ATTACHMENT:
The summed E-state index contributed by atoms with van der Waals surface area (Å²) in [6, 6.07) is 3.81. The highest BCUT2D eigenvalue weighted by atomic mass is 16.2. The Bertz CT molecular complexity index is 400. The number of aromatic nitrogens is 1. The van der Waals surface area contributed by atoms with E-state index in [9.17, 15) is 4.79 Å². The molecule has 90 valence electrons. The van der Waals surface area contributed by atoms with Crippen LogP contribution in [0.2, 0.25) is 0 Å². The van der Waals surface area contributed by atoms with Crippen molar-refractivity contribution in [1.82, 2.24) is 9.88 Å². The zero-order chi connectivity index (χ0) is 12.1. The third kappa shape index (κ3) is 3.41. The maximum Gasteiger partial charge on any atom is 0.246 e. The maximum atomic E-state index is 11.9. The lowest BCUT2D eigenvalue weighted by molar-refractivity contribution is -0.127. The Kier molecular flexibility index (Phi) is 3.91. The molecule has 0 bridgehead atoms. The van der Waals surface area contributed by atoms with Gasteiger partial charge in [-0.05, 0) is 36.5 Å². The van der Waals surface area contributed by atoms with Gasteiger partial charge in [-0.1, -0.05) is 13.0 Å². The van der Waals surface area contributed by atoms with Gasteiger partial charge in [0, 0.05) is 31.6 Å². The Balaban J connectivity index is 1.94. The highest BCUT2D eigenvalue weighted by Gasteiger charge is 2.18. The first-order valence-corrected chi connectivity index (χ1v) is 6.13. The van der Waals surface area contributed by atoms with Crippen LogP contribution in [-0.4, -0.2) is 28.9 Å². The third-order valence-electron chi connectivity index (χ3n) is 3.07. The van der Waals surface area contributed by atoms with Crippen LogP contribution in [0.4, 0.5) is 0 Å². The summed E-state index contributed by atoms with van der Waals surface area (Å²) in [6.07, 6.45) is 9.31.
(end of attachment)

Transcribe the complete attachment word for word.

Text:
The summed E-state index contributed by atoms with van der Waals surface area (Å²) in [6, 6.07) is 3.81. The highest BCUT2D eigenvalue weighted by atomic mass is 16.2. The Bertz CT molecular complexity index is 400. The number of aromatic nitrogens is 1. The van der Waals surface area contributed by atoms with E-state index in [9.17, 15) is 4.79 Å². The molecule has 90 valence electrons. The van der Waals surface area contributed by atoms with Crippen LogP contribution in [0.2, 0.25) is 0 Å². The van der Waals surface area contributed by atoms with Crippen molar-refractivity contribution in [1.82, 2.24) is 9.88 Å². The zero-order chi connectivity index (χ0) is 12.1. The third kappa shape index (κ3) is 3.41. The maximum Gasteiger partial charge on any atom is 0.246 e. The maximum atomic E-state index is 11.9. The lowest BCUT2D eigenvalue weighted by molar-refractivity contribution is -0.127. The Kier molecular flexibility index (Phi) is 3.91. The molecule has 0 bridgehead atoms. The van der Waals surface area contributed by atoms with Gasteiger partial charge in [-0.05, 0) is 36.5 Å². The van der Waals surface area contributed by atoms with Gasteiger partial charge in [-0.1, -0.05) is 13.0 Å². The van der Waals surface area contributed by atoms with Gasteiger partial charge in [0, 0.05) is 31.6 Å². The Balaban J connectivity index is 1.94. The highest BCUT2D eigenvalue weighted by Gasteiger charge is 2.18. The first-order valence-corrected chi connectivity index (χ1v) is 6.13. The van der Waals surface area contributed by atoms with Crippen LogP contribution in [-0.4, -0.2) is 28.9 Å². The third-order valence-electron chi connectivity index (χ3n) is 3.07. The van der Waals surface area contributed by atoms with Crippen LogP contribution in [0.4, 0.5) is 0 Å². The summed E-state index contributed by atoms with van der Waals surface area (Å²) in [6.07, 6.45) is 9.31.